Ecological Urbanism is explained as a successor to Landscape Urbanism without the difference between the two approaches, and the terms used in the new approach, being defined. Jason King sees it as an inadequately explained addition to a list of 61 other 'Fill-in-the-blank Urbanisms'.[40] Tom Turner welcomes landscape and ecological urbanism as 'the most significant contributions to landscape design theory since the landscape architecture profession was launched in the mid-nineteenth century' but is 'unpersuaded by the change of name'[41]


  1. ^ Eco-Urbanism: Sustainable Human Settlements, 60 Case Studies – Gustavo Gili, 1998 - 192 pages |
  2. ^ "HOPES" (PDF).
  3. ^ Association of Collegiate Schools of Architecture (2006). Proceedings of the Association of Collegiate Schools of Architecture Annual Meeting. Association of Collegiate Schools of Architecture.
  4. ^ Aga Khan Award for Architecture (Organization) (27 November 2007). Intervention architecture: building for change. I.B.Tauris. p. 5. ISBN 978-1-84511-673-6. Retrieved 23 December 2010.
  5. ^ "Sustainable? | Canadian Centre for Architecture". CCA. 17 June 2007. Retrieved 10 November 2011.
  6. ^ "Ecological Urbanism". Graduate School of Design, Harvard University. Retrieved 22 December 2010.
  7. ^ "Architecture – Lars Müller Publishers". 14 July 1938. Retrieved 10 November 2011.
  8. ^ "Ecological Urbanism: Alternative and Sustainable Cities of the Future". Graduate School of Design, Harvard University. Retrieved 22 December 2010.
  9. ^ Campbell, Robert (12 April 2009). "Exhibit provides sense of the future". The Boston Globe.
  10. ^ "Exhibition on Ecological Urbanism – Harvard Graduate School of Design". 17 May 2009. Retrieved 10 November 2011.
  11. ^ [1] Archived 8 July 2010 at the Wayback Machine
  12. ^ "GSD:ecologicalurbanism". Retrieved 10 November 2011.
  13. ^ Johar, Indy (23 March 2010). "Review: Ecological Urbanism". Architecture Today. Archived from the original on 22 July 2011. Retrieved 22 December 2010.
  14. ^ Pedersen, Martin (20 October 2010). "The Green Vanguard: K is for Koolhaas". Retrieved 22 December 2010.
  15. ^ "JoLA | Issue 11 | Spring 2011". Retrieved 10 November 2011.
  16. ^ Cities. "Ecological Urbanism – Book Review on Vimeo". Retrieved 10 November 2011.
  17. ^ "Anticipate? | Abitare". Retrieved 10 November 2011.
  18. ^ "Van Alen Institute – Events – Ecological Urbanism and Green Gone Wrong: An Exchange". Archived from the original on 29 November 2011. Retrieved 10 November 2011.
  19. ^ "Archived copy". Archived from the original on 19 July 2011. Retrieved 23 December 2010.CS1 maint: archived copy as title (link)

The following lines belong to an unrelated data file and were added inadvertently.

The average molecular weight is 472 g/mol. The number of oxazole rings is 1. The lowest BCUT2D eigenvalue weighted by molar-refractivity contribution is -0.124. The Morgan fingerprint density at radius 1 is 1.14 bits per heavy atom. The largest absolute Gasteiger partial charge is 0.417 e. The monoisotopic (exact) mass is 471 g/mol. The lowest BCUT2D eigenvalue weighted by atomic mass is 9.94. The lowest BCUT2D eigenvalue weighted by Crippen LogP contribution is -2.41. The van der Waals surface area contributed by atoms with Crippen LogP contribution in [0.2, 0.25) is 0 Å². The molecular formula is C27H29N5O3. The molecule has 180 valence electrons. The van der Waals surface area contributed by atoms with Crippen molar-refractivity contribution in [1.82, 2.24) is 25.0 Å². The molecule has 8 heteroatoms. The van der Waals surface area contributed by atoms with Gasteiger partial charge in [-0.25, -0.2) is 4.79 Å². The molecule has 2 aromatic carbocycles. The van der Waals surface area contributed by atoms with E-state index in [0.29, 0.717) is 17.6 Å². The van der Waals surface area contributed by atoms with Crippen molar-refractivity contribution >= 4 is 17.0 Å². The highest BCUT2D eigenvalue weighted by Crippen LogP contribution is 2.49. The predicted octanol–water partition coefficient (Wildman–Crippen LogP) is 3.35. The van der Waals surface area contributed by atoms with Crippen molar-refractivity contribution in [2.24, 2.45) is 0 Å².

20. ^ "Welcome to the Urban Revolution". 28 October 2010. Retrieved 10 November 2011.
  21. ^ "Alice Rawsthorn". Alice Rawsthorn. Retrieved 10 November 2011.
  22. ^ "Events – NZILA Spring Lecture Series: Ecological Urbanism – a prospectus for the super city". DINZ. 1 October 2010. Archived from the original on 24 July 2011. Retrieved 10 November 2011.
  23. ^ 21Oct10 (21 October 2010). "Ecological Urbanism [gradseminar] « Now Urbanism". Retrieved 10 November 2011.
  24. ^ Roth, Rick (4 October 2010). "City Making in the 21st century and Beyond | Department of Geography". Archived from the original on 28 September 2011. Retrieved 10 November 2011.
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  26. ^ "Course Catalog".
  27. ^ "Course Catalog".
  28. ^ "Eco Urbanism - Thinking at macro, meso and micro scales". 27 January 2010. Retrieved 13 February 2012.
  29. ^ "Current theories in urbanism – Ecological urbanism". 20 May 2010. Archived from the original on 24 July 2011. Retrieved 22 December 2010.
  30. ^ "Ecological Urbanism: New Approaches to Urban Ecology and City Planning". Yale School of Architecture. Retrieved 22 December 2010.
  31. ^ [2]
  32. ^ Charles Morris Anderson
  33. ^ "Events | the Design School".
  34. ^ Mostafavi, Mohsen. "Ecological Urbanism: David Rockefeller Center/Harvard". Retrieved 29 April 2020.
  35. ^ "Conversations on Ecological Urbanism in Latin America". Radcliffe Institute for Advanced Study at Harvard University. 12 June 2017. Retrieved 29 April 2020.
  36. ^ "Urbanismo ecológico en América Latina". Editorial Gustavo Gili (in Spanish). Retrieved 29 April 2020.
  37. ^ Steiner, F. R. (2011). "Landscape Ecological Urbanism: Origins and Trajectories". Landscape and Urban Planning. 100 (4): 333–337. doi:10.1016/j.landurbplan.2011.01.020.
  38. ^ Kuitert, Wybe (2013). "Urban landscape systems understood by geo-history map overlay". Journal of Landscape Architecture. 8 (1): 54–63. doi:10.1080/18626033.2013.798929.
  39. ^ Kuitert (2013). "The Nature of Urban Seoul: Potential Vegetation Derived from the Soil Map". International Journal of Urban Sciences. 17 (1): 95–108. doi:10.1080/12265934.2013.766505.
  40. ^ "Ecological Urbanism: Introduction Part 2". 23 May 2010.
  41. ^